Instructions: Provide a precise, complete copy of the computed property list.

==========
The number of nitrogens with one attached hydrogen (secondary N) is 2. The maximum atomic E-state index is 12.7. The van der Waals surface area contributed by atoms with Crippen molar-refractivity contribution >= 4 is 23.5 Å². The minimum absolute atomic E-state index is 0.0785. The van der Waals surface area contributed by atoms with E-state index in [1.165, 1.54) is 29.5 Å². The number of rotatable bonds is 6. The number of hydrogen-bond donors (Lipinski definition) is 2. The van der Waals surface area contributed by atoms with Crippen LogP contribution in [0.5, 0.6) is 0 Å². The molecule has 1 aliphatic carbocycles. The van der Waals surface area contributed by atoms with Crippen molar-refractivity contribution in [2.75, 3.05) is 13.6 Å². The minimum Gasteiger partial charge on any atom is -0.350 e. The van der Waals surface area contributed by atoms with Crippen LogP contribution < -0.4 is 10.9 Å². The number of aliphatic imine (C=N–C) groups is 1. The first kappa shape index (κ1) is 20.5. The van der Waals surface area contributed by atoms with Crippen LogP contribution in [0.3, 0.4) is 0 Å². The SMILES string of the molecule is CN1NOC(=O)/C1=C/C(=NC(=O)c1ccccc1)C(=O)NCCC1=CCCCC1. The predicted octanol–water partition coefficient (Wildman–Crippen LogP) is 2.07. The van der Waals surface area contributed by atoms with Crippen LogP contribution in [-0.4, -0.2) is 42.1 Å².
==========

The number of nitrogens with one attached hydrogen (secondary N) is 2. The maximum atomic E-state index is 12.7. The van der Waals surface area contributed by atoms with Crippen molar-refractivity contribution >= 4 is 23.5 Å². The minimum absolute atomic E-state index is 0.0785. The van der Waals surface area contributed by atoms with E-state index in [1.165, 1.54) is 29.5 Å². The number of rotatable bonds is 6. The number of hydrogen-bond donors (Lipinski definition) is 2. The van der Waals surface area contributed by atoms with Crippen LogP contribution in [0.5, 0.6) is 0 Å². The molecule has 1 aliphatic carbocycles. The van der Waals surface area contributed by atoms with Crippen molar-refractivity contribution in [2.75, 3.05) is 13.6 Å². The minimum Gasteiger partial charge on any atom is -0.350 e. The van der Waals surface area contributed by atoms with Crippen LogP contribution < -0.4 is 10.9 Å². The number of aliphatic imine (C=N–C) groups is 1. The first kappa shape index (κ1) is 20.5. The van der Waals surface area contributed by atoms with Crippen LogP contribution in [0.3, 0.4) is 0 Å². The SMILES string of the molecule is CN1NOC(=O)/C1=C/C(=NC(=O)c1ccccc1)C(=O)NCCC1=CCCCC1. The predicted octanol–water partition coefficient (Wildman–Crippen LogP) is 2.07. The van der Waals surface area contributed by atoms with Crippen LogP contribution in [-0.4, -0.2) is 42.1 Å².